The revival of the demand for a separate state of Gorkhaland has put mainstream national parties in a fix with their units in the Darjeeling Hills breaking ranks with their own leadership in West Bengal, and backing calls by the hill parties. The Gorkha Janmukti Morcha (GJM), spearheading the agitation against what it calls imposition of Bengali on people in the Hills, is now mobilising support for a separate Gorkhaland. This has prompted Union Minister and BJP’s Darjeeling MP S S Ahluwalia to ask the Union Home Ministry to appoint a committee of experts to look into the demand.
The Congress and the Left, who are opposed to idea of carving out a state from West Bengal, are also finding it increasingly difficult to stand with the people of the Hills where sentiments are running high, especially on the issue of Gorkhaland. ALSO READ: Politics of language: As old as the hills, now new trigger for statehood stir
Neither do these two parties want to be seen aligning with the ruling Trinamool Congress — they are already blaming Chief Minister Mamata Banerjee for raking up the issue three Left to Right, demand for Gorkhaland uphill for national parties decades after the Gorkha National Liberation Front (GNLF) led a violent movement for a separate state.
Sources in the government said Ahluwalia held meetings with Home Minister Rajnath Singh and Home Secretary Rajiv Mehrishi between June 8 and 11. According to sources, Ahluwalia, in a letter to the Home Minister, wanted the government to constitute a committee of experts to look into the merits and demerits of the demand for a separate state, even consider the demands of Gorkhas, Adivasis and others including Rajbongshis.
He also wants Mamata Banerjee to withdraw her government’s move to make teaching of Bengali mandatory in all government schools across the state.
Ahluwalia is the first BJP leader to take a step forward in the demand for Gorkhaland. The party’s West Bengal unit is, however, opposed to the idea of a separate state. Former state unit president Rahul Sinha and current president Dilip Ghosh have refused to back the demand.
Ghosh said: “We will not allow Bengal to be divided. Nor do we support a violent agitation in the Hills. It is for the Centre to find a solution to the problem. We are against atrocities committed on the people of the Hills by the state government.”
But in the Hills, BJP members think otherwise. “I am a Gorkha first and then comes my party. I was sent by my party leader. We were invited to the all-party meeting called by the GJM. We will shortly have a meeting in the Hills and it will be clear to you,” Suman Sharma, an office-bearer of the BJP Hill Committee, said.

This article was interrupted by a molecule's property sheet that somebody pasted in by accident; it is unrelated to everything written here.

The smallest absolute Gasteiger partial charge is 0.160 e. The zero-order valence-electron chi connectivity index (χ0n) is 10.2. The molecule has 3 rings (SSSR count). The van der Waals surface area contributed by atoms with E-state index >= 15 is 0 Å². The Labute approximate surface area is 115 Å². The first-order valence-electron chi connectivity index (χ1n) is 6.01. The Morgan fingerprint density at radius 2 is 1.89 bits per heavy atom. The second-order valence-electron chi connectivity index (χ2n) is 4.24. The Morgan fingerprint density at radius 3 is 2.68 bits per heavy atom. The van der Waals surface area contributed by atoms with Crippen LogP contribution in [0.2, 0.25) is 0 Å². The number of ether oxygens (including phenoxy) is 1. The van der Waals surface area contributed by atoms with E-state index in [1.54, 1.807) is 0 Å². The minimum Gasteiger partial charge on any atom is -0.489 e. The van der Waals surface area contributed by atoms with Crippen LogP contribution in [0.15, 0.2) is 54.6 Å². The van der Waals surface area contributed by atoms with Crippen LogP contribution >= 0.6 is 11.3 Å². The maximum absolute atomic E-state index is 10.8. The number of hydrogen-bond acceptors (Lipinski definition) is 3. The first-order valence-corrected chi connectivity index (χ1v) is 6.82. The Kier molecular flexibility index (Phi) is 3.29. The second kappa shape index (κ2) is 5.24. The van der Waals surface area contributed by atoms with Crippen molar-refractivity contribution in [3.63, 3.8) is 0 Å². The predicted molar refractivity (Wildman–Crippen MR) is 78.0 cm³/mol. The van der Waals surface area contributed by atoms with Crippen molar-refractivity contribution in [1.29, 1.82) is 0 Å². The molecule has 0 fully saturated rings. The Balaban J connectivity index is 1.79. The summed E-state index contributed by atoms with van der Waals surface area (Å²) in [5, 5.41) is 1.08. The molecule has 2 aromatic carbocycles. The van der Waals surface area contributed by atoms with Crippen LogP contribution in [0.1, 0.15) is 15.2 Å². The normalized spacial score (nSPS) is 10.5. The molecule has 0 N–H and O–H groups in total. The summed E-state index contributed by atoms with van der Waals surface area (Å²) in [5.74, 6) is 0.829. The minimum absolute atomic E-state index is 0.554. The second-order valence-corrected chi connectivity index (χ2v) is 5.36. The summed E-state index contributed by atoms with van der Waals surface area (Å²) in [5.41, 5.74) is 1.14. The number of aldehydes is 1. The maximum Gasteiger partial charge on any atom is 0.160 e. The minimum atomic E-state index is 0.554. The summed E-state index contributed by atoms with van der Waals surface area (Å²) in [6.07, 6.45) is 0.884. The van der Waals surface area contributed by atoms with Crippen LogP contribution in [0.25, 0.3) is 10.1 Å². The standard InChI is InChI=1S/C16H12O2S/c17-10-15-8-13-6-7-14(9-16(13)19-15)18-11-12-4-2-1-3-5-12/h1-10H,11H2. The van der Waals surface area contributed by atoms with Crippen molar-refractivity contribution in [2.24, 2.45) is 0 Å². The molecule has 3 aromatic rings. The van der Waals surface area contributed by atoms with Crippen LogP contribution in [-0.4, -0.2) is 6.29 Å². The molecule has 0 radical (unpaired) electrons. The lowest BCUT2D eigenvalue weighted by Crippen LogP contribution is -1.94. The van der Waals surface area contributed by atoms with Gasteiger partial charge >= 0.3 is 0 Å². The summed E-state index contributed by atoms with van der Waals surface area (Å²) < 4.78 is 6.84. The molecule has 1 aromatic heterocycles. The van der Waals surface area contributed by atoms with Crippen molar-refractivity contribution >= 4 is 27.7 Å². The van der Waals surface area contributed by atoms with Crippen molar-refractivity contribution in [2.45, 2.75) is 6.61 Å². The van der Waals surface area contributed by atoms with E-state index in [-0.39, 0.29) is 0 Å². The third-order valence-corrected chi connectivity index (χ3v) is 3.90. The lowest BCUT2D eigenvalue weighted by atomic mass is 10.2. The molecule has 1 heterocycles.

In a dilemma, the BJP central leadership is taking the middle path. Party national general secretary Kailash Vijayvargiya said: “Our stand is that there should be discussion over the demand. In a democracy, people and groups have the right to demand and there has to be a discussion. The state government cannot impose its decisions without taking Gorkhas into confidence…. Force should not be used in Darjeeling. However, for a separate state, the area is too small.”
Sources said that the BJP, which has been an ally of the GJM since 2007, does not want to be seen opposing it. At the same time, the party, which is trying to emerge as an Opposition in West Bengal, does not want to invite the ire of people in the plains.
The CPM has chosen to blame Mamata Banerjee for the situation. “We oppose Gorkhaland and division of states. This is our principle. During Left Front rule, the Darjeeling Gorkha Hill Council was formed, putting away Gorkhaland. After coming to power, Mamata Banerjee brought it back. Her understanding with (GJM chief Bimal) Gurung is over,” CPM Lok Sabha MP Md Salim said.
The Congress too is blaming the Chief Minister. “We are against Gorkhaland, but we are also against atrocities committed by the state government in the Hills. Mamata Banerjee’s decision to hold a cabinet meeting there and her threatening speeches later allowed Bimal Gurung to start the agitation again for a separate state,” Abdul Mannan, leader of the Congress legislature party, said.